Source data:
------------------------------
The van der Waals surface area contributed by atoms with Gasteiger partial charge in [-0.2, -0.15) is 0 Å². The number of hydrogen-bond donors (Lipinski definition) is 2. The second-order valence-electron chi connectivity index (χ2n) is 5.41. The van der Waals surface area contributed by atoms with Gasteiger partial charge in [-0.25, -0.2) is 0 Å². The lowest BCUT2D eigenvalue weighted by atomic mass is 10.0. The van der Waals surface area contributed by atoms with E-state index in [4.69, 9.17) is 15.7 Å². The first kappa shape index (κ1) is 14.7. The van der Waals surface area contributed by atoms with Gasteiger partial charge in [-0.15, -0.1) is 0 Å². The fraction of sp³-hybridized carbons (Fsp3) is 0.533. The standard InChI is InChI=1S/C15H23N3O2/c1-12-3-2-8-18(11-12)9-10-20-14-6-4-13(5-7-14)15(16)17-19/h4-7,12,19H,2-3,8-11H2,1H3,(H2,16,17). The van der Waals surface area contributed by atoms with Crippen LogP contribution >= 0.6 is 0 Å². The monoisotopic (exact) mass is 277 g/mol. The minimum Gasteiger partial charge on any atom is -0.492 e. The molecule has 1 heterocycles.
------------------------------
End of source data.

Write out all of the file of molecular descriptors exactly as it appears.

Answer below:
The van der Waals surface area contributed by atoms with Gasteiger partial charge in [-0.2, -0.15) is 0 Å². The number of hydrogen-bond donors (Lipinski definition) is 2. The second-order valence-electron chi connectivity index (χ2n) is 5.41. The van der Waals surface area contributed by atoms with Gasteiger partial charge in [-0.25, -0.2) is 0 Å². The lowest BCUT2D eigenvalue weighted by atomic mass is 10.0. The van der Waals surface area contributed by atoms with E-state index in [4.69, 9.17) is 15.7 Å². The first kappa shape index (κ1) is 14.7. The van der Waals surface area contributed by atoms with Gasteiger partial charge in [-0.15, -0.1) is 0 Å². The fraction of sp³-hybridized carbons (Fsp3) is 0.533. The standard InChI is InChI=1S/C15H23N3O2/c1-12-3-2-8-18(11-12)9-10-20-14-6-4-13(5-7-14)15(16)17-19/h4-7,12,19H,2-3,8-11H2,1H3,(H2,16,17). The van der Waals surface area contributed by atoms with Crippen LogP contribution >= 0.6 is 0 Å². The monoisotopic (exact) mass is 277 g/mol. The minimum Gasteiger partial charge on any atom is -0.492 e. The molecule has 1 heterocycles.